The most famous adaptation is indubitably the one by Maurice Ravel, commissioned in 1920 by composer/conductor/editor Serge Koussevitzky. With his orchestration Ravel further pursued Musorgsky‘s innovative line, exploring all possibilities of the modern orchestra: witness the saxophone solo in The Old Castle, the tuba solo in Bydło, and the muted trumpet in Schmuyle.

Koussevitzky had requested from Ravel an orchestration in the vein of Rimsky- Korsakov – a demand that the composer largely tended to ignore, preferring a more personal, stubborn and solid style. Even so, he did not entirely manage to elude his colleague’s influence: for lack of Musorgsky‘s original score he had no choice but to use Rimsky-Korsakov’s edition as his point of departure.

And that left its traces: thus the crescendo at the approach of the oxcart is the work of the editor, while Musorgsky himself had indicated a fortissimo. It is not difficult to analyse where Rimsky-Korsakov or Ravel took over from Musorgsky‘s original score. However, quite a few other questions about Pictures at an Exhibition remain unanswered: what did the lost works of Hartmann look like? Why were not all of Stasov’s descriptions included in the exhibition catalogue? And why was Musorgsky so attracted by this oeuvre, which reveals the hand of a craftsman endowed with fantasy, but nevertheless is often no match for the dynamic and sensitive score?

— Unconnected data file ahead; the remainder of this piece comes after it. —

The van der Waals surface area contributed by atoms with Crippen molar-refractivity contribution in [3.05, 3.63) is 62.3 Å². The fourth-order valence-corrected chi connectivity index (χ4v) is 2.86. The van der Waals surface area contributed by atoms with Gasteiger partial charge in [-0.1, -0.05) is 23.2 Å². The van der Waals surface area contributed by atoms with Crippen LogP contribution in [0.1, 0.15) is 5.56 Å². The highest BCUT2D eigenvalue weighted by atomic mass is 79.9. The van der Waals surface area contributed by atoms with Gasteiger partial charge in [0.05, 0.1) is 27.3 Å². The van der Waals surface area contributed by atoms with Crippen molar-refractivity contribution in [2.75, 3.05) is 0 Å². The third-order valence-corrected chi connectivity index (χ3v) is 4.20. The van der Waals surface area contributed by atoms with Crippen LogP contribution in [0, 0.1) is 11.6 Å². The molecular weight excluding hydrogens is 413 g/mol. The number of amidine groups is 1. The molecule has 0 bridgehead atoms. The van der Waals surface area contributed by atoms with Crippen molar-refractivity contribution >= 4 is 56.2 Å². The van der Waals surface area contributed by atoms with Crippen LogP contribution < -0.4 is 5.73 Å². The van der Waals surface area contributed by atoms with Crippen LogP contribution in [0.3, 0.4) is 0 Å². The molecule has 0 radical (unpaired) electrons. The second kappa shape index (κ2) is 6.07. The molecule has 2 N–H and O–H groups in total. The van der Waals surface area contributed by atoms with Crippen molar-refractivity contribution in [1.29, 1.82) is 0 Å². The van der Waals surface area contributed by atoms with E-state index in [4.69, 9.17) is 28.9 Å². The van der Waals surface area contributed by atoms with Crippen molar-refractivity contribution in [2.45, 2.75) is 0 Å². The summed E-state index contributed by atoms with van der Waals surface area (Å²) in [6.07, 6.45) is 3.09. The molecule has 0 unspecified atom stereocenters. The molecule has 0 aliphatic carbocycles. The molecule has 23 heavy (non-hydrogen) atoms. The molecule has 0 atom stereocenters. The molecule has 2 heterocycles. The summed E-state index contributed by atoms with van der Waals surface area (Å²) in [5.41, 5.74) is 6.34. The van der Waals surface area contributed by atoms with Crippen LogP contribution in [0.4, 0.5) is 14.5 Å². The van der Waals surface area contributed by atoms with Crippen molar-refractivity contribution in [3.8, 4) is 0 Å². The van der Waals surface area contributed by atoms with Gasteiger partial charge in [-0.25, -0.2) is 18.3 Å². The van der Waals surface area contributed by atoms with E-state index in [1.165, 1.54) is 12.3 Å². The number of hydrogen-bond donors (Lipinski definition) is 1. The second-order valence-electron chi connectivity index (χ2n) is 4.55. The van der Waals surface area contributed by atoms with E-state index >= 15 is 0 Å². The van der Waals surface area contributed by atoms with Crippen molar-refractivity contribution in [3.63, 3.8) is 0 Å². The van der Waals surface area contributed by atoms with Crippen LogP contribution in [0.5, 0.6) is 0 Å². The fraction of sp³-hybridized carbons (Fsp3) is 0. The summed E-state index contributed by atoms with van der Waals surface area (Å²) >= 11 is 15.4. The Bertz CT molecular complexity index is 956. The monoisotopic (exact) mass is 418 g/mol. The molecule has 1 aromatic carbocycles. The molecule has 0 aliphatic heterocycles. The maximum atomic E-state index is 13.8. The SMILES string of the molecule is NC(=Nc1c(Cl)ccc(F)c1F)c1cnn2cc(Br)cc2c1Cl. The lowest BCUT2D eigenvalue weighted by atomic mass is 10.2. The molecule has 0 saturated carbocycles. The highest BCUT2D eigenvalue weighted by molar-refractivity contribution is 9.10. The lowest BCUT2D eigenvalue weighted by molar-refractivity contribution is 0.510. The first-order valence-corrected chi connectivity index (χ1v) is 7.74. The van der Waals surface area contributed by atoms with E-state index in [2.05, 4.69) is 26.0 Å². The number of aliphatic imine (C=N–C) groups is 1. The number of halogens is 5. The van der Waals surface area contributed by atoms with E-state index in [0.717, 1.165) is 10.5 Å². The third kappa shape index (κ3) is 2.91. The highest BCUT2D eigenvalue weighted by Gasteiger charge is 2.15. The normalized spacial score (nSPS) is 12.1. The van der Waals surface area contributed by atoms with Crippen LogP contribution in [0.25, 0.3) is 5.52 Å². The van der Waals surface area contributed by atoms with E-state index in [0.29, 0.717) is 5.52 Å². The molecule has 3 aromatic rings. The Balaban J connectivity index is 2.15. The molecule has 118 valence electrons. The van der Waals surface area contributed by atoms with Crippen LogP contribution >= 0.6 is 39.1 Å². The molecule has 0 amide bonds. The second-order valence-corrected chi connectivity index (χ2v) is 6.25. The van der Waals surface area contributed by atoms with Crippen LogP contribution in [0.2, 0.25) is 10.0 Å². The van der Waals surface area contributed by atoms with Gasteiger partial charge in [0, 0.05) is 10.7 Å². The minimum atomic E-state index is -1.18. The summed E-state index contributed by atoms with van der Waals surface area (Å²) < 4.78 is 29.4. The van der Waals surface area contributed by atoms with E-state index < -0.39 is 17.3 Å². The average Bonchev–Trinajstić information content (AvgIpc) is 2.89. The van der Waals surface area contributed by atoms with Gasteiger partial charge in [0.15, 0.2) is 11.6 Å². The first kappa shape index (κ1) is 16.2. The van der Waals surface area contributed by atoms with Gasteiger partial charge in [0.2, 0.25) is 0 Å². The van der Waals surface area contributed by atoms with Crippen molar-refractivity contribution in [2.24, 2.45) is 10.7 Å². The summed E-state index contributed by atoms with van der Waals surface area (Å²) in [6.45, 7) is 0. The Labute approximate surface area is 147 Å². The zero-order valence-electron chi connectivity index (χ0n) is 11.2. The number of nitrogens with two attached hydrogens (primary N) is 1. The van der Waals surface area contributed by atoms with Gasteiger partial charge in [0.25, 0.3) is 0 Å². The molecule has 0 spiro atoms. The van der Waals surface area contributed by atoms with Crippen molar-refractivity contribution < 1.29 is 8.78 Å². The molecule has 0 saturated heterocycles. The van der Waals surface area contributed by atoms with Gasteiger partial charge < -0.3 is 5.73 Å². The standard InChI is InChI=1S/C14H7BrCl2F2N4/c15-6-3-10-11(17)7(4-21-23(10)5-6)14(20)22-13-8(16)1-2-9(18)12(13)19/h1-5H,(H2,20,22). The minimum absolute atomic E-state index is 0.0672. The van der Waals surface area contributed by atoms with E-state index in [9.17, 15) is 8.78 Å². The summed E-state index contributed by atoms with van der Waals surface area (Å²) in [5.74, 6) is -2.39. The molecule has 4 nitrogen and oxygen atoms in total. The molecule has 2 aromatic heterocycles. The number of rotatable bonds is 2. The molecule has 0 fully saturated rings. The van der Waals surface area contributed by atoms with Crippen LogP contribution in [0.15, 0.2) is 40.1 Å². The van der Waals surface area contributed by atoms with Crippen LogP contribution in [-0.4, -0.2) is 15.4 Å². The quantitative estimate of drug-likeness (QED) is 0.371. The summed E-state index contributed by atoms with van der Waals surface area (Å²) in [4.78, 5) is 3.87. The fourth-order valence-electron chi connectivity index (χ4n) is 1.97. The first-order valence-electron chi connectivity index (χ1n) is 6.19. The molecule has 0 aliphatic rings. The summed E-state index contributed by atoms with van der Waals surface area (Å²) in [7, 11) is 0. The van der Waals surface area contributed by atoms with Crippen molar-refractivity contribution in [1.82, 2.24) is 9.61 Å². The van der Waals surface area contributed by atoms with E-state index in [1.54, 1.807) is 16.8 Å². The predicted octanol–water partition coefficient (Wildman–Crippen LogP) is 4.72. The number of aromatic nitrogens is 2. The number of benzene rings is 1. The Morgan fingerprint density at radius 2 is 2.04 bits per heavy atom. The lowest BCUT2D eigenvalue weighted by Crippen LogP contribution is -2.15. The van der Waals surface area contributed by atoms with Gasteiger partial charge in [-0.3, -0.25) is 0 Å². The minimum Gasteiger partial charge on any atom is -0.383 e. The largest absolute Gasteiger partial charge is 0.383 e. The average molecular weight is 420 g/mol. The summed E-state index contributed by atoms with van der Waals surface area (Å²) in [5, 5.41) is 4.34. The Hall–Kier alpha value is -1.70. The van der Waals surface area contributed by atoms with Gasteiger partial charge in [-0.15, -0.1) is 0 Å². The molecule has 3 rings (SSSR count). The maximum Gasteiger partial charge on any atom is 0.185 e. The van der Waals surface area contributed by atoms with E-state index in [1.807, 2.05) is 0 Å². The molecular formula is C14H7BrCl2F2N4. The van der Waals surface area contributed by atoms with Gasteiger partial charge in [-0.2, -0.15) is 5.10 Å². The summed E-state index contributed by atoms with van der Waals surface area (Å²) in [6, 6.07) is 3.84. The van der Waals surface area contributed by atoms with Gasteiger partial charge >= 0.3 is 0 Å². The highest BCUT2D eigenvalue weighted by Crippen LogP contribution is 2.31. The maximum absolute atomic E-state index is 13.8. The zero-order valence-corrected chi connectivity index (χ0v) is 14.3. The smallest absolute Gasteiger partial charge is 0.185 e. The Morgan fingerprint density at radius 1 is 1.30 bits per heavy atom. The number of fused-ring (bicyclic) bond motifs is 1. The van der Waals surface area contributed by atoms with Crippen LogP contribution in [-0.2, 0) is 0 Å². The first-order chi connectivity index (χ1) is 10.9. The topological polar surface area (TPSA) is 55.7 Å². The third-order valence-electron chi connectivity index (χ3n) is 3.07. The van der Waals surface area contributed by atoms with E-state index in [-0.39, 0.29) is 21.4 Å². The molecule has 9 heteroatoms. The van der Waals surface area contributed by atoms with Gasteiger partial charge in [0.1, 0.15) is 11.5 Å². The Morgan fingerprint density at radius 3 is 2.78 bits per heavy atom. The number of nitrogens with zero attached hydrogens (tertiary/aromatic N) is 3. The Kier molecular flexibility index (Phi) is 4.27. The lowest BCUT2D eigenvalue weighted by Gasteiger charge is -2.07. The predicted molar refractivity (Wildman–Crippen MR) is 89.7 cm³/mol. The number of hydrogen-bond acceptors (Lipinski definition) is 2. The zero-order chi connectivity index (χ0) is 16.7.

These questions continue to feed the debate for musicologists and melomaniac detectives. However, the most intriguing thing in this context is perhaps that the composition stands up in its own right even without explications or references. In this respect the following words of Musorgsky‘s biographer Calvocoressi (1908) can serve as a conclusion: “the musical result remains as interesting even if one ignores all commentaries. And also the most exacting people will agree that, once this condition has been fulfilled, the music is good – no matter whether it is imitative, descriptive or representational.”

RAVEL: MA MERE L’OYE

The same holds true of Ravel’s Ma Mere L’Oye, a suite that was not inspired by images, but by words. Ravel wrote the five compositions for Mimie and Jean, the two children of artist Cyprian Godebski, drawing without restraint on the fairy tales of Charles Perrault, Comtesse d’Aulnoy and Marie Leprince de Beaumont. A couple of months after the premiere (20 April 1910), Ravel orchestrated the suite. In the subsequent year (1911) he added an extra scene, a prelude and interludes at the request of impresario Jacques Rouche, who fancied the piece as ballet music.